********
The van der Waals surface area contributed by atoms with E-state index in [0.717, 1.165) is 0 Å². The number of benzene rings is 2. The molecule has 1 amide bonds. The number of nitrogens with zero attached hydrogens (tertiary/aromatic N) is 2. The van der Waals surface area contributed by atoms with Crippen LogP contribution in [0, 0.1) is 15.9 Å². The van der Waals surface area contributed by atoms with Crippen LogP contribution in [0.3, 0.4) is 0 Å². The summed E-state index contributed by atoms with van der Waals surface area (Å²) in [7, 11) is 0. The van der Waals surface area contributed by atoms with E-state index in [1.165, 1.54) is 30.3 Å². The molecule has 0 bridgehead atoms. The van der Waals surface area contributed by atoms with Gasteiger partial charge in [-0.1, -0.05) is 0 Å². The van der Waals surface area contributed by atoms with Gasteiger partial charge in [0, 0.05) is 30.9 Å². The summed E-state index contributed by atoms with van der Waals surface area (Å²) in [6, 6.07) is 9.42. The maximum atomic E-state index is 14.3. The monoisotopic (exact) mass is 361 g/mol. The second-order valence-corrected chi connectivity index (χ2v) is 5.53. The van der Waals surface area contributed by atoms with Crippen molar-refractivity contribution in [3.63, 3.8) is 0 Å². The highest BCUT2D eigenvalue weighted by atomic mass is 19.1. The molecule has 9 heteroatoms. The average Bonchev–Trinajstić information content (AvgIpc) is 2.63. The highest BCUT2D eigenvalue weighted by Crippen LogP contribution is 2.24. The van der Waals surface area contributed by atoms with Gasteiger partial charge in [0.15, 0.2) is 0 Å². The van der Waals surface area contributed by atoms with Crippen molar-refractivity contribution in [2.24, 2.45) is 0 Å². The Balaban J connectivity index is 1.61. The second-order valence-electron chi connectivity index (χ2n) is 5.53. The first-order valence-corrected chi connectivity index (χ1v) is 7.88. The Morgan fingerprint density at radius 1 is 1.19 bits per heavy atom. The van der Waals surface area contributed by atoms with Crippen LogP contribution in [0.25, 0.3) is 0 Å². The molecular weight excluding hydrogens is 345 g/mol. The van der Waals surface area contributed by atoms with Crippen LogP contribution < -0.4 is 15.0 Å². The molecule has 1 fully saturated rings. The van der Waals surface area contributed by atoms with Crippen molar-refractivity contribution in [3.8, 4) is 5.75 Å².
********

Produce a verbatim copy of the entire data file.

The van der Waals surface area contributed by atoms with E-state index in [0.717, 1.165) is 0 Å². The number of benzene rings is 2. The molecule has 1 amide bonds. The number of nitrogens with zero attached hydrogens (tertiary/aromatic N) is 2. The van der Waals surface area contributed by atoms with Crippen LogP contribution in [0, 0.1) is 15.9 Å². The van der Waals surface area contributed by atoms with Crippen LogP contribution in [0.3, 0.4) is 0 Å². The summed E-state index contributed by atoms with van der Waals surface area (Å²) in [7, 11) is 0. The van der Waals surface area contributed by atoms with E-state index in [1.165, 1.54) is 30.3 Å². The molecule has 0 bridgehead atoms. The van der Waals surface area contributed by atoms with Gasteiger partial charge in [-0.1, -0.05) is 0 Å². The van der Waals surface area contributed by atoms with Gasteiger partial charge in [0, 0.05) is 30.9 Å². The summed E-state index contributed by atoms with van der Waals surface area (Å²) in [6, 6.07) is 9.42. The maximum atomic E-state index is 14.3. The monoisotopic (exact) mass is 361 g/mol. The second-order valence-corrected chi connectivity index (χ2v) is 5.53. The van der Waals surface area contributed by atoms with Crippen molar-refractivity contribution in [3.63, 3.8) is 0 Å². The highest BCUT2D eigenvalue weighted by atomic mass is 19.1. The molecule has 9 heteroatoms. The average Bonchev–Trinajstić information content (AvgIpc) is 2.63. The highest BCUT2D eigenvalue weighted by Crippen LogP contribution is 2.24. The van der Waals surface area contributed by atoms with Gasteiger partial charge in [0.15, 0.2) is 0 Å². The van der Waals surface area contributed by atoms with Crippen molar-refractivity contribution in [2.24, 2.45) is 0 Å². The Balaban J connectivity index is 1.61. The second-order valence-electron chi connectivity index (χ2n) is 5.53. The first-order valence-corrected chi connectivity index (χ1v) is 7.88. The Morgan fingerprint density at radius 1 is 1.19 bits per heavy atom. The van der Waals surface area contributed by atoms with Crippen LogP contribution in [0.25, 0.3) is 0 Å². The molecular weight excluding hydrogens is 345 g/mol. The van der Waals surface area contributed by atoms with Crippen LogP contribution < -0.4 is 15.0 Å². The molecule has 1 fully saturated rings. The van der Waals surface area contributed by atoms with Crippen molar-refractivity contribution in [3.8, 4) is 5.75 Å².